When October rolls around each year, millions of people in the U.S. and other parts of the world turn out in droves to buy costumes, decorations, pumpkins and candy for a fun and scary Halloween. But October also happens to be a time when financial institutions and businesses prepare for situations much scarier than ghosts and goblins in search of tricks or treats.
Since 2004, October has been observed as National Cyber Security Awareness Month by the Department of Homeland Security (DHS). To mark this annual occasion, DHS holds a campaign to raise awareness of cybersecurity issues and to help companies and financial institutions take steps against the type of threats with consequences significantly more serious than perpetrating a Halloween prank.
Cybersecurity, of course, is top of mind for many businesses and individuals year round, but the events leading up to this year’s DHS campaign were more extraordinary than usual. In September, the consumer credit agency Equifax reported that the personal information of roughly 143 million Americans was compromised in a data breach of epic proportions. Meanwhile, the recently released PYMNTS Global Fraud Index, produced in collaboration with Signifyd, found that instances of global fraud increased by 5.5 percent from Q2 2016 to Q2 2017. The Index also reported that global fraud can cost merchants in eight different industries $57.8 billion each year and that account takeovers have seen a sharp spike of 45 percent in Q2 2017. The bottom line is that cybersecurity threats have costly consequences and are a year-round, round-the-clock concern.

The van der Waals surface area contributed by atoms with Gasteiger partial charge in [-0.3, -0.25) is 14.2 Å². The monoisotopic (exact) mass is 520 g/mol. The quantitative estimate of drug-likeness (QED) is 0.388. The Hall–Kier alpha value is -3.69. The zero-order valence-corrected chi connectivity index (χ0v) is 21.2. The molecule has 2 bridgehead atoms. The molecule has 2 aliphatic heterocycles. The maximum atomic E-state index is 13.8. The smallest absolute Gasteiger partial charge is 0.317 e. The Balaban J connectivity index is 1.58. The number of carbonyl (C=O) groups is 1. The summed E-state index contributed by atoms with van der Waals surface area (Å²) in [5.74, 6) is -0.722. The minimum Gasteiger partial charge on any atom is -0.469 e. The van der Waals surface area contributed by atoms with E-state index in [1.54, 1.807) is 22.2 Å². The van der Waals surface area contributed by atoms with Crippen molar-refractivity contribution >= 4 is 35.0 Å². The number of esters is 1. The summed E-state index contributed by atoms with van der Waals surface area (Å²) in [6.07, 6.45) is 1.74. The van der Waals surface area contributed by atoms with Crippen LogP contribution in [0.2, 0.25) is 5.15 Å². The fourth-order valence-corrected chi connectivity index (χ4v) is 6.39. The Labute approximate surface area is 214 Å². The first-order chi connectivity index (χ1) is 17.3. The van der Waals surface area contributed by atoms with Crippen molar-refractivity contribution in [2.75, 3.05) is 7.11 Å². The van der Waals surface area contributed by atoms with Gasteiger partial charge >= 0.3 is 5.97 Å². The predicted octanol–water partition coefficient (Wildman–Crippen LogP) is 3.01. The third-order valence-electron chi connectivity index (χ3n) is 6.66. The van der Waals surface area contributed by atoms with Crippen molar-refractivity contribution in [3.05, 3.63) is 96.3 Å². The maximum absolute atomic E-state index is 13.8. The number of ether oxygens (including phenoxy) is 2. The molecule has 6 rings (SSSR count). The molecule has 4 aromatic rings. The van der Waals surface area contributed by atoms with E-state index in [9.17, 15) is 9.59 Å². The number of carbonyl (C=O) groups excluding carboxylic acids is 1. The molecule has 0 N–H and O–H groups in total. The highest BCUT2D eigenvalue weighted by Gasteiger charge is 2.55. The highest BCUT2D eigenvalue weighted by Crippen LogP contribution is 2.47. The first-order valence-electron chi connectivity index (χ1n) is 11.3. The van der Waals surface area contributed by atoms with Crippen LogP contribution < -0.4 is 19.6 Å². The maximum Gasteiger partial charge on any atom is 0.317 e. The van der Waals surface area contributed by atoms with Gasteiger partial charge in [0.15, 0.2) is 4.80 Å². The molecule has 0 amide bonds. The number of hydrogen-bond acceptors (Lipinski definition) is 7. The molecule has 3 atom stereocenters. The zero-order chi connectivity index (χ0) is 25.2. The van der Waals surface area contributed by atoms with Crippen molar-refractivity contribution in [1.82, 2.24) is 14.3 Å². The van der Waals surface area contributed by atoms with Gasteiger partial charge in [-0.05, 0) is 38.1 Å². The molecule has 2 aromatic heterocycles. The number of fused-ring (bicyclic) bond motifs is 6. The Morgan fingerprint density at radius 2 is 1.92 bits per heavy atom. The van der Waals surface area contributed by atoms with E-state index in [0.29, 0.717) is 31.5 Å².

Some organizations are taking steps to make sure that the financial services industry is prepared to respond quickly and appropriately to cybersecurity threats whenever they emerge. One such organization is the Financial Services Information Sharing and Analysis Center (FS-ISAC), a non-profit group established by the financial industry to provide information on financial security for the broader industry. PYMNTS recently caught up with FS-ISAC CEO Bill Nelson, who reflected on the events that helped create the organization and spoke about the ways that FS-ISAC helps companies better prepare for the next cyberattack.
A brief history of FS-ISAC
FS-ISAC was launched by different players in the financial services industry in 1999 in response to a Presidential directive issued the previous year. As Nelson explained, the organization, which operates as a nonprofit, was formed to serve as a resource to enable the financial services industry to highlight and share information about physical and cybersecurity vulnerabilities.
Nelson joined the organization in 2006 after previously serving as the executive vice president of NACHA- The Electronic Payments Association. He told PYMNTS that during his early days at the organization, he saw little information-sharing about cyber threats between member organizations taking place. However, a few years after joining the organization, Nelson said he saw an uptick in cyber threat activity in the late 2000s.
Nelson said the organization was alerted by the FBI in 2009 regarding a rise in corporate account takeovers. In an account takeover, a fraudster can take over a corporation’s financial account using phishing, spyware or malware.
“At the time, they were seeing about 80 cases a week,” Nelson said. “It was becoming an epidemic.”
Recognizing the growing threat of account takeovers, Nelson said, FS-ISAC started collaborating with law enforcement and the business and financial community to develop a strategy to help various organizations secure their online banking environments.
“We hadn’t done that before,” Nelson said. “The whole industry pretty much just said, ‘Hey, don’t click on that link.’ But obviously, that was not good enough.”